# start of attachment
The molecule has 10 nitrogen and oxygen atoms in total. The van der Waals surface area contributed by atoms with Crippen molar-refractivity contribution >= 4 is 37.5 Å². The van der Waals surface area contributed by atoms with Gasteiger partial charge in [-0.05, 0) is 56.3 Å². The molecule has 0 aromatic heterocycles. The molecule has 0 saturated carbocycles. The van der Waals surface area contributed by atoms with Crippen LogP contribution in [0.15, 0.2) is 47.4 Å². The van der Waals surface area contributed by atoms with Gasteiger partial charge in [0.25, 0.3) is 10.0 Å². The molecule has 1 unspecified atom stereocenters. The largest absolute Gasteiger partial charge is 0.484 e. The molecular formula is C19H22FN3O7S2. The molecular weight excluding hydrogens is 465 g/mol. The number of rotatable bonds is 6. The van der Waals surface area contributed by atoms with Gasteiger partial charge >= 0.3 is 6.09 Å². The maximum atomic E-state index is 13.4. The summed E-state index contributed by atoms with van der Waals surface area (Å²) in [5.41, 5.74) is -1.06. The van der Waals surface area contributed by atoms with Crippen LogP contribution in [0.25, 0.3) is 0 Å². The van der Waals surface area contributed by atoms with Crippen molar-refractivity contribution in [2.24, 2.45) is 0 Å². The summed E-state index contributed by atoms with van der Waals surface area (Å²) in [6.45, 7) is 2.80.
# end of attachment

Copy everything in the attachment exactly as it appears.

The molecule has 10 nitrogen and oxygen atoms in total. The van der Waals surface area contributed by atoms with Crippen molar-refractivity contribution >= 4 is 37.5 Å². The van der Waals surface area contributed by atoms with Gasteiger partial charge in [-0.05, 0) is 56.3 Å². The molecule has 0 aromatic heterocycles. The molecule has 0 saturated carbocycles. The van der Waals surface area contributed by atoms with Crippen LogP contribution in [0.15, 0.2) is 47.4 Å². The van der Waals surface area contributed by atoms with Gasteiger partial charge in [0.25, 0.3) is 10.0 Å². The molecule has 1 unspecified atom stereocenters. The largest absolute Gasteiger partial charge is 0.484 e. The molecular formula is C19H22FN3O7S2. The molecular weight excluding hydrogens is 465 g/mol. The number of rotatable bonds is 6. The van der Waals surface area contributed by atoms with Gasteiger partial charge >= 0.3 is 6.09 Å². The maximum atomic E-state index is 13.4. The summed E-state index contributed by atoms with van der Waals surface area (Å²) in [5.41, 5.74) is -1.06. The van der Waals surface area contributed by atoms with Crippen LogP contribution in [0.25, 0.3) is 0 Å². The van der Waals surface area contributed by atoms with Crippen molar-refractivity contribution in [2.24, 2.45) is 0 Å². The summed E-state index contributed by atoms with van der Waals surface area (Å²) in [6.45, 7) is 2.80.